What is a Global Citizen?

In an era where nations are increasingly divided by ideology, what does it mean to be a global citizen?  To me, a global citizen is a person who is cognizant of the fragility of human life and the ongoing suffering of others and, armed with this knowledge, takes action to alleviate said suffering.  Furthermore, global citizens understand the interconnectedness of humanity and seek to strengthen these bonds.  They know that despite the differences various cultures may have, there are similarities.  A global citizen may not agree with the cultural choices of others, but they support their right to live as they chose.  This desire to promote freedom and understanding is of paramount importance.  Global citizens see the waste and excess in their lives and look to cut it back.  They know that we have but one Earth, and if they want their children to live prosperous lives, they must protect this small blue dot.  Global citizens even see past this, into the future, and seek to ensure the preservation of our species for millennia to come.  

So am I a global citizen?  I would say for the most part, yes.  I fully acknowledge the interconnectedness and and fragility of human life and seek everyday to secure our existence for eons to come.  My dream is to one day look down on the Earth from space and soak in its massive size.  That said, I could do more, and I think everyone could too.  Being a global citizen isn’t something that is bestowed upon you, its a lifestyle.  Its how you view issues and interact with others.  It’s what gets you out of bed in the morning.

While I support the global citizen movement, I do have some issues with it.  Perhaps my biggest problem is the way it looks down on nationalism.  Many say that nationalism promotes negative thinking and that it is a detrimental force in the world.  In his article, ambassador Muhamed Sacirbey argues the opposite, and states “Global citizen consciousness is on the ascent particularly among the new generation, and most critically it is not seen as inconsistent but rather complementary to genuine patriotism.”(Sacirbey) I strongly agree with this.  I love the nation I was born in with all my heart and genuinely think it is superior to many others in the world.  Furthermore, because of my upbringing there are certain practices that I find abhorrent.  The way women are treated in some areas is appalling, and the stratified societies of others are, in my opinion, completely backward.  If that makes me a bad global citizen, I must say I’m fine with it.  Loving your culture and taking issue with others can be seen as insensitive, but we must create a world where discussion about these thorny subjects is accepted, where having a strong opinion is supported and even praised.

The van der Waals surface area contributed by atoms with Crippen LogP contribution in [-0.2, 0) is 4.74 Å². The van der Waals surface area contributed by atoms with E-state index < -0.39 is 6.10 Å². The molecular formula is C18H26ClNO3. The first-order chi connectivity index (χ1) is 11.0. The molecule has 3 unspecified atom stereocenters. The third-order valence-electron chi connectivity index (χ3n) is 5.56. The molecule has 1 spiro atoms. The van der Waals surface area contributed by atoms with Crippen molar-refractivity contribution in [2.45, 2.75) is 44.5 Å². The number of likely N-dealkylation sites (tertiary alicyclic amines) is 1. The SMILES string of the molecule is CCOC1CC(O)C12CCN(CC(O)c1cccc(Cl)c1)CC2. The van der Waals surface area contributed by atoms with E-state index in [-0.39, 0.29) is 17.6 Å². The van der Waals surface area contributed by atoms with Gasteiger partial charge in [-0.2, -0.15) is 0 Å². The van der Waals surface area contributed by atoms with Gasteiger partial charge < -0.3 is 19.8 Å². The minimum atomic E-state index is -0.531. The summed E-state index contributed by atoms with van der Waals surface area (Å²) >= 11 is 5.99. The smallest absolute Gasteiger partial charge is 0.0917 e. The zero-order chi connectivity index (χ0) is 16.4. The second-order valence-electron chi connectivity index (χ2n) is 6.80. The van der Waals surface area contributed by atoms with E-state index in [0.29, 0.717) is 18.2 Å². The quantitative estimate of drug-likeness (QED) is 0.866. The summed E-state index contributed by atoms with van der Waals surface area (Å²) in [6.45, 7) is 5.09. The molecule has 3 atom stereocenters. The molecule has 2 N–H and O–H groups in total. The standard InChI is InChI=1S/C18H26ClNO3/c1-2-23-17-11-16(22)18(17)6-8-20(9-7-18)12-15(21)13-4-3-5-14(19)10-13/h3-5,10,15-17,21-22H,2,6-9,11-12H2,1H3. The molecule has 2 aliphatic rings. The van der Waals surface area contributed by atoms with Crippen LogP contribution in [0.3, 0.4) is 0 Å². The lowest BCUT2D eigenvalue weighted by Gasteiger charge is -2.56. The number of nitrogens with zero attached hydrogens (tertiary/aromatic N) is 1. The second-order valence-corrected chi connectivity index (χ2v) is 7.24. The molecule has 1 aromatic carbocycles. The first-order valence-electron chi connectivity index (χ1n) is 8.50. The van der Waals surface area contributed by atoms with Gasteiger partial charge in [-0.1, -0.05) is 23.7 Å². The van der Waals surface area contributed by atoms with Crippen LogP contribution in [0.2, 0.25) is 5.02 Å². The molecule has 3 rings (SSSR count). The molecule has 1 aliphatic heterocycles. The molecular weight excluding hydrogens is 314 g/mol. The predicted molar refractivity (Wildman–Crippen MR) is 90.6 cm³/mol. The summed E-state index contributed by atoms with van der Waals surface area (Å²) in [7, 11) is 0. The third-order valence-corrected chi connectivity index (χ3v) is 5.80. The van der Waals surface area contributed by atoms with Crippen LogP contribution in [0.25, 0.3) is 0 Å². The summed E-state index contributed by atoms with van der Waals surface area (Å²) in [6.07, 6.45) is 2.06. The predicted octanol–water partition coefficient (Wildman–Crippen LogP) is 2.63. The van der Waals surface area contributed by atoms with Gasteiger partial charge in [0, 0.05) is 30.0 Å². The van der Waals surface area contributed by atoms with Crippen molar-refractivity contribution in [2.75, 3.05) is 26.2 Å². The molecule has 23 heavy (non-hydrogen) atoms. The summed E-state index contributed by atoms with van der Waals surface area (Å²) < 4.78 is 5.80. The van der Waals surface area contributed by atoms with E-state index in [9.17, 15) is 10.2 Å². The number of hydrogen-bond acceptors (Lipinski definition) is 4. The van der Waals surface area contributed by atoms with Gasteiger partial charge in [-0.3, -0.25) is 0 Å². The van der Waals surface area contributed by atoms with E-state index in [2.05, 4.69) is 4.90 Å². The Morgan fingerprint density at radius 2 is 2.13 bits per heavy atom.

Despite this, I think that having more global citizens would only help the world.  The end of poverty, the prevention of terrible war and disease are things everyone can get behind.  What I like most is that this is not a movement whose goal is to consolidate power, but to distribute it.  The global citizen movement looks to empower others and create an impact on the world, and for that reason, I fully support it.  (Rajan)

I liked the video.  I thought it was very uplifting and well done, and I’m sure it will draw many others to the global citizen movement.  My issue is that this video falls in line with the growing trend of slacktivism that is emerging in today’s culture. Too many people think that with a few likes and a couple dollars sent to a kickstarter they have done their part.  These videos draw a few moments of empathy and are quickly replaced with funny cats and celebrity gossip.  Despite this criticism these videos do play an important role in getting the message out.  If this is what it takes to create more global citizens, I’m all for it.  (PSA)


Works Cited

Global Citizen. “Global Citizen.” YouTube. YouTube, 02 Aug. 2012. Web. 05 June 2013.

Rajan, Cudhir C. “Global Politics and Institutions.” GTInitiative. N.p., 2006. Web. 4 June 2013.

Sacirbey, Ambassador Muhamed. “Rise of Global Citizen Patriot.” The Huffington Post. TheHuffingtonPost.com, 16 May 2013. Web. 05 June 2013.

This entry was posted in Assignment 2. Bookmark the permalink. Follow any comments here with the RSS feed for this post. Both comments and trackbacks are currently closed.


  1. Posted June 8, 2013 at 5:35 am | Permalink

    I love your use of the term “slacktivism” and would like to see a longer, deeper exploration of this idea. Thoughts?

    Also, take a look at http://www.journalnow.com/opinion/columnists/article_8a8950f2-cee1-11e2-b3a0-0019bb30f31a.html for some additional ideas about the responsibility of a global citizen.

  2. Posted June 5, 2013 at 10:18 pm | Permalink

    I really enjoyed reading your ideas about how nationalism and global citizenship can coexist, and even compliment each other. Although I am not sure I agree with this opinion, I believe you presented your point very well. I can tell that your opinions are not easily swayed by the ideas of others, and I think that is an admirable quality many people do not have. These opinions made me think back to your definition of global citizenship. I wondered what your opinion would be on the differences in roles of global citizens in America versus other, maybe poorer nations.

  3. Posted June 5, 2013 at 5:48 pm | Permalink

    I agree with your feeling that just because people use social media or other small forms of action to get the word out about a certain issue, that they shouldn’t feel as though they have done their part. We saw this with the huge temporary surge in KONY activism, and its inevitable decline back into obscurity. I don’t think that anything can ever truly replace hands-on action.

One Trackback

  1. By My Homepage on February 18, 2021 at 2:04 pm

    … [Trackback]

    […] Read More: blogs.elon.edu/soc376ol/?p=1596 […]